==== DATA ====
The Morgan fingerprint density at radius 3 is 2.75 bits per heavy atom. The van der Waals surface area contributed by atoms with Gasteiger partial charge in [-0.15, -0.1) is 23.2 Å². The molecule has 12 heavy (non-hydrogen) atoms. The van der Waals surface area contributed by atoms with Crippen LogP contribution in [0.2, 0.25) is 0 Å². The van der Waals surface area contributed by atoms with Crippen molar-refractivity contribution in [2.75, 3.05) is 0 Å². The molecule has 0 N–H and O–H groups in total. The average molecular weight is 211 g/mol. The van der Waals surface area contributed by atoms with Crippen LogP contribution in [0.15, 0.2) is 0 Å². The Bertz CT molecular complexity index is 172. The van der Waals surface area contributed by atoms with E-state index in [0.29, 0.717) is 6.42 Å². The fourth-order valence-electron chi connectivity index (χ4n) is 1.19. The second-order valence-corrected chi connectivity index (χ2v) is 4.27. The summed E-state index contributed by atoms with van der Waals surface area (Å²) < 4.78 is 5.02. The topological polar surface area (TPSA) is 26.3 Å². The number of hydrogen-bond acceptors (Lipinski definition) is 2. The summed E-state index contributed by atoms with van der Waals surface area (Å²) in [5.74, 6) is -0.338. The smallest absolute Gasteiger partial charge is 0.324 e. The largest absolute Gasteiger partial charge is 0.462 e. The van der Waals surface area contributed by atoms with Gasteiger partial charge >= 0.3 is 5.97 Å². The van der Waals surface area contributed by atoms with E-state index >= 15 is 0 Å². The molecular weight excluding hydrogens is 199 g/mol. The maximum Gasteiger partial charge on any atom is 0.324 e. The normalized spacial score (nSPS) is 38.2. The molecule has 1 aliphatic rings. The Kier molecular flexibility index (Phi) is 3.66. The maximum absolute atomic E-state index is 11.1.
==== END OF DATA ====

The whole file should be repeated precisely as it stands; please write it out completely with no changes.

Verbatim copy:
The Morgan fingerprint density at radius 3 is 2.75 bits per heavy atom. The van der Waals surface area contributed by atoms with Gasteiger partial charge in [-0.15, -0.1) is 23.2 Å². The molecule has 12 heavy (non-hydrogen) atoms. The van der Waals surface area contributed by atoms with Crippen LogP contribution in [0.2, 0.25) is 0 Å². The van der Waals surface area contributed by atoms with Crippen molar-refractivity contribution in [2.75, 3.05) is 0 Å². The molecule has 0 N–H and O–H groups in total. The average molecular weight is 211 g/mol. The van der Waals surface area contributed by atoms with Crippen LogP contribution in [0.15, 0.2) is 0 Å². The Bertz CT molecular complexity index is 172. The van der Waals surface area contributed by atoms with E-state index in [0.29, 0.717) is 6.42 Å². The fourth-order valence-electron chi connectivity index (χ4n) is 1.19. The second-order valence-corrected chi connectivity index (χ2v) is 4.27. The summed E-state index contributed by atoms with van der Waals surface area (Å²) < 4.78 is 5.02. The topological polar surface area (TPSA) is 26.3 Å². The number of hydrogen-bond acceptors (Lipinski definition) is 2. The summed E-state index contributed by atoms with van der Waals surface area (Å²) in [5.74, 6) is -0.338. The smallest absolute Gasteiger partial charge is 0.324 e. The largest absolute Gasteiger partial charge is 0.462 e. The van der Waals surface area contributed by atoms with Gasteiger partial charge >= 0.3 is 5.97 Å². The van der Waals surface area contributed by atoms with E-state index >= 15 is 0 Å². The molecular weight excluding hydrogens is 199 g/mol. The maximum Gasteiger partial charge on any atom is 0.324 e. The normalized spacial score (nSPS) is 38.2. The molecule has 1 aliphatic rings. The Kier molecular flexibility index (Phi) is 3.66. The maximum absolute atomic E-state index is 11.1.